An Islamic human rights group, the Muslim Rights Concern (MURIC) has backed the move by the Lagos State House of Assembly to make new laws that would protect indigenes in the state.
The Speaker of the Lagos State House of Assembly, Mudashiru Obasa, revealed on Tuesday, 5th June, 2023 that the state would promulgate laws for the protection of its indigenes.
MURIC voiced support for the new laws in a statement issued by its Executive Director, Professor Ishaq Akintola, on Monday, 12th June, 2023.
The statement reads: “The Speaker of the Lagos State House of Assembly, Mudashiru Obasa, revealed on Tuesday, 5th June, 2023 that the state would promulgate laws for the protection of its indigenes.
“Obasa made reference to the coming laws in his acceptance speech after he was unanimously elected as speaker of the assembly for the third term. He gave hints that there would be laws and resolutions in the areas of economy and commerce, property and titles. He said the programmme may necessitate ‘reversing all that are reversible to protect the interest of the indigenes’.
“There is nothing strange or new in the new laws which Lagos is planning to promulgate. The advanced civilisations of the world do it. Britain had its own taste of the Exclusion Bill in 1679 and 1682 during the reign of Charles II. America enacted the Exclusion Act in 1882 to protect locals from exploitation by immigrants.
“Even as recently as February 2023, Glenn Youngkin, the governor of Texas, United States, signed the Exclusion Bill 147 to bar citizens of certain countries (China, Russia, North Korea and Iran) from owning agricultural land or buying real estate in the state (https://edition.cnn.com/2023/02/18/politics/chinese-land-law-texas-virginia-what-matters/index.html).
“Every society whose indigenes feel threatened take recourse to the law for protection. What we are saying in essence is that responsible governments have a duty to protect indigenes wherever and whenever there is any element of existential threat against their cultural and historical heritage in any form.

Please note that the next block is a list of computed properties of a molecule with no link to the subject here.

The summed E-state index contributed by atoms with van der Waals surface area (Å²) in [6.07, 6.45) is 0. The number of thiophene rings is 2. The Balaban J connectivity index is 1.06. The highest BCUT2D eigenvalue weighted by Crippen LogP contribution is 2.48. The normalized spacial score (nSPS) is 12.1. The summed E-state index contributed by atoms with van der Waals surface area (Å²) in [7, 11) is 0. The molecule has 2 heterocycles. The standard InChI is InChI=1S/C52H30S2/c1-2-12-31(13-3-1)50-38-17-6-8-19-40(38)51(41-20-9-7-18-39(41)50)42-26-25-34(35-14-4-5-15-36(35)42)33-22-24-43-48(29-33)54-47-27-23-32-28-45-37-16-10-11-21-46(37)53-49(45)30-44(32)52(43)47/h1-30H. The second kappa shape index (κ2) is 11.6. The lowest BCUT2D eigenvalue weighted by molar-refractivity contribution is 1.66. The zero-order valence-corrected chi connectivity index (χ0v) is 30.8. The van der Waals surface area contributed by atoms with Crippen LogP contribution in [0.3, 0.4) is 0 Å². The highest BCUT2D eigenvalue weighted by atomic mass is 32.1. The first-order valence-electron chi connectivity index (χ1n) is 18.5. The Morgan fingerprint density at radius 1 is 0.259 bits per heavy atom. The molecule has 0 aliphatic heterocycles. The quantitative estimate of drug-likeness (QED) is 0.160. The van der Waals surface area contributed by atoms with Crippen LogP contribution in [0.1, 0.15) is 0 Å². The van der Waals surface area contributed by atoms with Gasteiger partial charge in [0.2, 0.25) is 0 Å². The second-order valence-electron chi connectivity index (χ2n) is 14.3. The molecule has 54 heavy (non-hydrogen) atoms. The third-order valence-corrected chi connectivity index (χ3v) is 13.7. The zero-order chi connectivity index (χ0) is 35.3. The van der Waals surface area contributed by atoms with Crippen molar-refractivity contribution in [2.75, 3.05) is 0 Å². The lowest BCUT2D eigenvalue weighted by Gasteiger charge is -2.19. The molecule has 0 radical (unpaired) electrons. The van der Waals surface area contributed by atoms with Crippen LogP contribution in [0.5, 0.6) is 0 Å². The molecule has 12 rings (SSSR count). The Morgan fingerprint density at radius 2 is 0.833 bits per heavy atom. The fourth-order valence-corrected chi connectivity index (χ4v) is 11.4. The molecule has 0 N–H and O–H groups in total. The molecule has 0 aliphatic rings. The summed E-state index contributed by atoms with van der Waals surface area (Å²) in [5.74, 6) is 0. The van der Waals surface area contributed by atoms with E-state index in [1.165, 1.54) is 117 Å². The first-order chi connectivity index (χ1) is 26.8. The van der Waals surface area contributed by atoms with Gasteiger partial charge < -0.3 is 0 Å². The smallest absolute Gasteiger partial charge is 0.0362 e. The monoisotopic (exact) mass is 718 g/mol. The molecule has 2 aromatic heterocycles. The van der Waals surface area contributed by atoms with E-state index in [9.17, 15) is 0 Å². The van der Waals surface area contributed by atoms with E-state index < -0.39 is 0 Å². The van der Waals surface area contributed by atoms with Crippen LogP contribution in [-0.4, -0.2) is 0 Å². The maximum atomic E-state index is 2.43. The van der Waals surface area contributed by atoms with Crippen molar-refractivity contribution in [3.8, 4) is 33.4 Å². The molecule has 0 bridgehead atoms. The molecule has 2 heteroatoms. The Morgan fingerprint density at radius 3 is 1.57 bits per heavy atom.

“This is why we see nothing new in the new laws which Lagos want to enact. Already, such protections exist albeit in unwritten practices in several parts of the country, North, East and West. There are some parts of the country where non-indigenes cannot buy real estate. What Lagos seeks to do now is to commit such protective conventions into written laws.
“Every civilized society seeks to protect its indigenes from the bastardisations of globalization. It is even considered an abdication of responsibility on the part of the government when and if it fails to rise to the defence of indigenes of the state.
“Therefore, MURIC supports any legislation that protects the citizenry, particularly indigenes and the vulnerable in society. We therefore call on members of the Lagos House of Assembly to join hands with Speaker Obasa and expedite action on the bill of exclusion and protection.
“All parts of Nigeria should seek means of protecting the heritage of indigenes. Every state needs such laws but as usual, Lagos must lead the way for others to follow. From Lagos to Mokwa, from Port Harcourt to Kaora Namoda, indigenes must be protected from overbearing hawks who make stupendous wealth on their land, yet seek to eliminate their ancestral heritage and leave nothing for the benefit of indigenes.
“We charge the Lagos State Governor, Mr. Babajide Sanwo-Olu, to exercise no delay once the Lagos Assembly passes the bills. Lagos must be sanitised. Complacency, excessive liberalism, indiscipline and impunity are the bane of Lagos. Obasa must strike when the iron is hot.”